Bead Neckpiece With
Convertible Viking Knit
I have always loved turquoise so
whenever I found a strand, it would
always find a way into my shopping
cart. The beads left over from all my
projects started to add up over the
This project is perfect for all those
mismatched beads in your stash.
Make a ton of bead dangles, throw
them in a bag, pull them out without
looking and string them. Every piece
will be unique.
10” of bead stringing wire
Two crimp tubes
Two 5mm crimp covers
16” of 18 gauge round wire
48” of 26 gauge round wire
20” of 28 gauge round wire
Two 8mm OD 18 gauge closed jump rings
20” of Viking Knit and two end caps to fit
Variety of 4-10mm beads and LOTS of headpins
Flat, round and chain nose pliers
6-Step barrel pliers
Ultra fine point Sharpie marker
Directions: It is important to read through the directions before starting. If you need a refresher on bead
stringing, crimp beads and crimp covers, see the tutorial “THE BASICS-Bead Stringing.” See “THE BASICS-Wire
Wrapped Loops” to brush up on making wire wrapped loops with headpins.
Step 1: Make wire wrapped loops using headpins and beads ranging in mm to
Step 2: Cut a 10” piece of bead stringing
wire. Attach an 8mm OD jump ring to one
end of the wire. Cover the crimp tube with a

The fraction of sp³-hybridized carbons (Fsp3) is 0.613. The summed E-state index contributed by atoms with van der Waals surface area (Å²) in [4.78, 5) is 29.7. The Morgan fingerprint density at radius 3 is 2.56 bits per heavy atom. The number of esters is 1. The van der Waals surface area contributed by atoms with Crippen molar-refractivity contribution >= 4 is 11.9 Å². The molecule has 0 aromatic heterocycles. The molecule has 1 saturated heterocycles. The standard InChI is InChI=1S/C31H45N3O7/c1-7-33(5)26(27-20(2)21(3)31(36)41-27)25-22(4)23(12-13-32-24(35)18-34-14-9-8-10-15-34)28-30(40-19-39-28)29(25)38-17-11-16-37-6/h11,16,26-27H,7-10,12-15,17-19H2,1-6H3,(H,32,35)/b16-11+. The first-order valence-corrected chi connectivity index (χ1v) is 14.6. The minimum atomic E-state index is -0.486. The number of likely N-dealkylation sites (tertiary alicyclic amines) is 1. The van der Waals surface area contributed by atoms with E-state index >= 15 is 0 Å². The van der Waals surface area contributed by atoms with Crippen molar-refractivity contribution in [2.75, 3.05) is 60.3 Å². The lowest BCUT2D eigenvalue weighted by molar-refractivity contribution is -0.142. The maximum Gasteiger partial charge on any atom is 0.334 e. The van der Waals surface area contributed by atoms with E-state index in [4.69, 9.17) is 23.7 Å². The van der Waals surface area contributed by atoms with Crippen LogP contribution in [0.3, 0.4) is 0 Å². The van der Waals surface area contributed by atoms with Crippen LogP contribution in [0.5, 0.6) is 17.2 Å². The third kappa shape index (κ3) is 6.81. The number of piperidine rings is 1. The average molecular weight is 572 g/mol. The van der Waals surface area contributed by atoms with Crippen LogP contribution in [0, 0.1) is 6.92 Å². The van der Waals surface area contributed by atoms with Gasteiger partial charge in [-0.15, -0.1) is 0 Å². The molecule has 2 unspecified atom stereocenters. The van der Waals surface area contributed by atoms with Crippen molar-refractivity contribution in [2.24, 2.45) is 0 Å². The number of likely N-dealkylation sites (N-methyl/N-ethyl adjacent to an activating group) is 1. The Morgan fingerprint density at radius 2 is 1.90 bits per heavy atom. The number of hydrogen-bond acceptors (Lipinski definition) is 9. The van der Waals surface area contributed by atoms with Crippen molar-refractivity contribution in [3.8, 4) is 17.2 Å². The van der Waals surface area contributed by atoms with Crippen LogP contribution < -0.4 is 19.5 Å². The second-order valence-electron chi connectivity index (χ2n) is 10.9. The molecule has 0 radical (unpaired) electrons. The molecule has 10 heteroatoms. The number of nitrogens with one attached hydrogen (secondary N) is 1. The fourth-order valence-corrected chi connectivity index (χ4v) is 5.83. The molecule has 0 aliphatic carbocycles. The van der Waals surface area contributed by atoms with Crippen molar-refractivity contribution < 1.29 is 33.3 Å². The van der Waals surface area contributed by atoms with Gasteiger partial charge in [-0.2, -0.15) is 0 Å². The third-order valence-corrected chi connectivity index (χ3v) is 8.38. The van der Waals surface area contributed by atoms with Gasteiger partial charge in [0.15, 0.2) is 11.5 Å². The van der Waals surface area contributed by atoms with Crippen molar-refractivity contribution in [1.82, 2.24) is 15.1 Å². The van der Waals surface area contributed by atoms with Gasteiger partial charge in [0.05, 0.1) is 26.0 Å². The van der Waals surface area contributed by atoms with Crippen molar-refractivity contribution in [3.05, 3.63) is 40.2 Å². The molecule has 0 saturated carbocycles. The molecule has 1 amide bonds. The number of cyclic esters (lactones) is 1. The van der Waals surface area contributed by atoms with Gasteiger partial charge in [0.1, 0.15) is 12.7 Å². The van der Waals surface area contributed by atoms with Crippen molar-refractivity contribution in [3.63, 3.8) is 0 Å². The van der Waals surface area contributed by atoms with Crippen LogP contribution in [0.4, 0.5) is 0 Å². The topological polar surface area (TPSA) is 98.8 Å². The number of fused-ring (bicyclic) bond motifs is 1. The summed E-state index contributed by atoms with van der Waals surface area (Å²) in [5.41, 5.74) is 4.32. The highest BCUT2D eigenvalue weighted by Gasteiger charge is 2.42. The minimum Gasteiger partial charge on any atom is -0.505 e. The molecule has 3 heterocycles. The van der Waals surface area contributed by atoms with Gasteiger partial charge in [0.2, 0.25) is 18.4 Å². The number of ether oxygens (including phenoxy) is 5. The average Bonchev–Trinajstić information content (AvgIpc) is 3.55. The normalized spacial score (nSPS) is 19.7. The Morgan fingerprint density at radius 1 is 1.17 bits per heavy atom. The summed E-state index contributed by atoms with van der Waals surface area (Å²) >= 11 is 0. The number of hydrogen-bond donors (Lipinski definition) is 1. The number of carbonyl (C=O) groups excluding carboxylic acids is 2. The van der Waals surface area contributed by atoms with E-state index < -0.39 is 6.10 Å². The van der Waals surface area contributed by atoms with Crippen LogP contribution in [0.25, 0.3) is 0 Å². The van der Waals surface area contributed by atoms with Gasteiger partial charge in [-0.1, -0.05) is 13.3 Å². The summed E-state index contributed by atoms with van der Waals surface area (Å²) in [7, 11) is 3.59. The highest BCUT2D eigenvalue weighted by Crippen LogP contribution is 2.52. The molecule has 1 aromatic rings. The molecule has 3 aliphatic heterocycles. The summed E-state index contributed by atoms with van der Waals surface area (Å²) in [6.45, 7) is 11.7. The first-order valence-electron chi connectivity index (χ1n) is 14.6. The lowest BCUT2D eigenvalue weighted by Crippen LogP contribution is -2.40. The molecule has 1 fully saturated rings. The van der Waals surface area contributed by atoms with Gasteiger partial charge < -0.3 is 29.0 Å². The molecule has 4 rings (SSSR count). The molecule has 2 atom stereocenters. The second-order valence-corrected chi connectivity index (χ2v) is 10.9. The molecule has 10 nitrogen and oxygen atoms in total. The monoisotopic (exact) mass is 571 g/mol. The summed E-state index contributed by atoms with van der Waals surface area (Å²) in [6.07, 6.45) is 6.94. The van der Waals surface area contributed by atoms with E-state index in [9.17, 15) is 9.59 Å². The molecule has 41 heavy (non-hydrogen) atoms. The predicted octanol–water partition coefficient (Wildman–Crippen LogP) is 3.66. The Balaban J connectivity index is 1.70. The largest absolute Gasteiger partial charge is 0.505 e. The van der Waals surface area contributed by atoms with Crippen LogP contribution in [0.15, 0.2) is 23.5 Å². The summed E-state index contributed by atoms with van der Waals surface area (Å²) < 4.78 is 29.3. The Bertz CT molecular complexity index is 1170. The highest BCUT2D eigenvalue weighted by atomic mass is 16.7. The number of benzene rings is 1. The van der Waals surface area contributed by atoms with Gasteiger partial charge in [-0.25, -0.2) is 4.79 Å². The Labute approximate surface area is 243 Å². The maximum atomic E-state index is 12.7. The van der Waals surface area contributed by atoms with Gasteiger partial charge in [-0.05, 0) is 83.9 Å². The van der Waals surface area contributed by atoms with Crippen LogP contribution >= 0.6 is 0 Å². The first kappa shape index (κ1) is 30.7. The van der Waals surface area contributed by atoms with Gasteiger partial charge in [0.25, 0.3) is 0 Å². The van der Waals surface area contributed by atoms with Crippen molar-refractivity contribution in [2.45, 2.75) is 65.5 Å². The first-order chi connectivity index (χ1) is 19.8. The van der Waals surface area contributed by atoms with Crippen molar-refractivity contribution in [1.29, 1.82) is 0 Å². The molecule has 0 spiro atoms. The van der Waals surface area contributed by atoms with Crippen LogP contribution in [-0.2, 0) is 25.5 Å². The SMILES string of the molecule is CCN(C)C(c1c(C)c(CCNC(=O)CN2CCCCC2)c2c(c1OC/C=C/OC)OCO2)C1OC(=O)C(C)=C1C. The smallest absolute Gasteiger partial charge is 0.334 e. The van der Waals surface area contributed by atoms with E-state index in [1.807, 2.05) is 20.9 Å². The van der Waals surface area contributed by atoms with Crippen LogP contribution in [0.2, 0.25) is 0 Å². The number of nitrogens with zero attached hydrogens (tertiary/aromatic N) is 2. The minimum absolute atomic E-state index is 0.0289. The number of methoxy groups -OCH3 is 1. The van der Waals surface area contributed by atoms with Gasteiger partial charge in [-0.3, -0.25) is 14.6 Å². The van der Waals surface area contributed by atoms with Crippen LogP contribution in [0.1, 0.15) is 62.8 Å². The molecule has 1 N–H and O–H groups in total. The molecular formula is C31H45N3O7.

crimp cover. Slide an 8mm bead on the
stringing wire (pearl shown).
Step 3: Slide the wire wrapped loop beads onto the stringing wire, alternating them in a pleasing manner and
making sure they nestle together
with no gaps. The finished length
should be between 2½” and 6½”.
Finish the end with an 8mm bead,
crimp tube and cover and an 8mm
OD jump ring.
Step 4: Straighten and cut two 11” pieces of 26 gauge round wire.
Leaving a 1” tail, use one wire to wrap the jump ring at one end of the
beaded section. Wrap the short 26 gauge wire tail once around the
bead stringing wire above the crimp cover. Trim the short wire tail and
tuck into place with the tips of chain nose pliers. Do not trim the longer
wrap wire. Repeat with the other 26 gauge wire on the other end.
Step 5: Wrap the longer
26 gauge wire four times
around the bead stringing
wire above the crimp
cover. Trim the wire tail
off and tuck the end into
place with the tips of chain
Step 6: Straighten and cut two 3½”-4” pieces of
18 gauge wire. Make a hook on one end of the
wire and attach it to the end of the Viking knit.
You may want to bend the hook over to lock it
into place. Slide an end cap onto the wire.
Repeat with the other end.
Step 7: Make a wire wrapped loop using Step 4 of your 6-step barrel pliers. The loop should be the same size
as the closed jump ring used on either end of the bead section. Repeat with the other end of the Viking knit.
Step 8: Straighten and cut two 11” pieces of 26 gauge round wire. Wrap
each loop, starting at the base of the loop and working around to the base
on the other side. Trim the wire tails off and tuck them in as flat as
possible using the tips of chain nose pliers.
The following directions are for one hook. Repeat for the other hook, but
wrap, bend and bead the wire in the opposite direction.
Step 9: Straighten and cut a 4”
pieces of 18 gauge round wire.
Mark the wire 1½” from one end.